The Kinks – Arthur (or The Decline and Fall of the British Empire) – Classic Music Review


This review caused quite a firestorm, as hundreds of Kinks fans descended on my blog to give me hell or express the wish that I would burn in hell. Most people were angry and disgusted by my obvious stupidity; a few were genuinely emotionally distraught that anyone could write such a sacrilegious review. It was a curious and somewhat frightening experience, and for a while I felt I was face to face (pun intended) by a virtual mob of torch-carriers determined to burn the heretic. 

None of the arguments swayed me even a tiny bit, but the experience did cause me to write one of my favorite Chick Riffs, “The Truth about Beets,” which you can find in the Chick Riffs section of this site.

Many fans of The Kinks consider Arthur to be the band’s crowning glory, one of the great concept albums of all time.

Not me!

Of all the albums from The Kinks’ acknowledged golden period from 1966 to 1972, Arthur is my least favorite. I think it has some strong pieces, some weak pieces and a whole lot of filler.

The reason why Arthur has so much filler is that it was designed to be the soundtrack for a television program. Now, unlike the American version of The Beatles’ Help! album, where the filler is identified in the form of separate tracks that you can skip, the filler in Arthur is embedded in the tracks themselves. The purpose of the filler was probably to give the director space to include supporting shots to enhance the meaning of a particular sequence. Unfortunately, this leads to several tracks that are extended beyond their natural lives. The worst offender is “Australia,” where a pointless, inept jam is added to the song proper, probably to allow the director to insert shots of happy Australians surfing or hopping around on their kangaroos. Other songs chock full of wasted space include “Mr. Churchill Says,” “Shangri-La” and the title track itself. Instead of the EXPLICIT tag, each of these tracks should be clearly labeled WARNING: CONTAINS FILLER.

If filler were the only problem with Arthur, we could forgive Ray Davies for just doing his job and sympathize with his frustration that the television program was never produced. Unfortunately, Ray is not on top of his game, either. Some of the lyrics to the songs on Arthur are filler themselves. The lyrics to “Australia” could have been lifted from a travel brochure, and “Mr. Churchill Says” senselessly repeats lines from Churchill’s “finest hour” speech. Ray also beats his themes to death, particularly the theme that the lower classes are “conditioned” to believe in jolly olde England and what a great place it is even when they’re getting fucked by the uppers. After he hammers away on the theme in “Brainwashed,” he repeats it again in “Shangri-La,” causing me to want to shout, “Hey, I get it! I’m not fucking stupid, you know!” On Arthur, for some reason, Ray felt the need to spell everything out for us instead of having some confidence in the intelligence of his listening audience. Perhaps he felt the need to dumb it down for the average British television viewer, but whatever the reason, the man who wrote “Waterloo Sunset” took a holiday when writing the songs on Arthur.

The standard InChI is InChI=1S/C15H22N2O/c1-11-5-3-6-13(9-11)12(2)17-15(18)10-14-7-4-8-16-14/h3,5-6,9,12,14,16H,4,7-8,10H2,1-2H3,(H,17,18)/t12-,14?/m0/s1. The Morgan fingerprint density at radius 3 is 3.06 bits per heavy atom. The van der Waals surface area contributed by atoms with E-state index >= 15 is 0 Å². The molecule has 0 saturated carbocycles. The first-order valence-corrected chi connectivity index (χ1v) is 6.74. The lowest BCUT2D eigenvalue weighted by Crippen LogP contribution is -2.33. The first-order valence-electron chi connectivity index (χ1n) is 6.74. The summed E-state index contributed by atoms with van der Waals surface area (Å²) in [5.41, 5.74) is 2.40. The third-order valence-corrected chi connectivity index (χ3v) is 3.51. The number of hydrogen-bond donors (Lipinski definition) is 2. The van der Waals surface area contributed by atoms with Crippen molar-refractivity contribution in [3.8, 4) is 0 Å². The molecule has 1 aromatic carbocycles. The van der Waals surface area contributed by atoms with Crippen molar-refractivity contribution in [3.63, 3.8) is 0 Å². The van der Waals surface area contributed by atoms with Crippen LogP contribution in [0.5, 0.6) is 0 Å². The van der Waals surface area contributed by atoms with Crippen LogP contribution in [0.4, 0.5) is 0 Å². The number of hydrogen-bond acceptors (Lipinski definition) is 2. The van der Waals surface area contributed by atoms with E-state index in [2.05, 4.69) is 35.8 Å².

I also think that Ray Davies’ typically stand-up orientation to the working classes is inconsistent at best on Arthur, ranging from harsh judgment (“Shangri-La”) to noblesse oblige (“Arthur”) and delayed-reaction empathy (“Brainwashed,” which begins like an attack on the stupidity of the working class but switches to an understanding that they’ve been pushed around by the powers that be). There are times in Arthur when I really don’t know whose side he’s on. I find “Arthur” the most offensive song of the lot, and the line “Arthur, we like you and want to help you” as astonishingly arrogant. Ray knows best, Arthur! You’re all fucked up and we’re here to help! Puh-leeze!

Weaknesses aside, The Kinks never opened an album with a stronger track than “Victoria.” A natural toe-tapping, leg-shaking mover, it sounds like The Kinks are having the most fun they’d had in years. The lyrics are simple, full of accessible imagery and fun to sing. The extended “oh” on the word “Victoria” with the descending bass line in the chorus following the lead guitar solo is one of the great moments in rock ‘n’ roll. It never fails to give me the chills, and Dave Davies’ “Yeah!” captures the feeling of excitement perfectly. Although people think of it as a song full of nostalgia, the lyrics don’t support that perception, for they describe both the massive chasm between the classes and blind loyalty to the nation. “Victoria loved them all,” is an intensely ironic line.

The harsh realities are given even more visibility in “Yes Sir, No Sir,” a song about both military discipline and class distinction. Although I think the laughter at the end of the passage “sung” by the men in charge is superfluous (we get it, Ray!), the message that class distinction and separation did not end when Hitler attacked is both illuminating and insightful.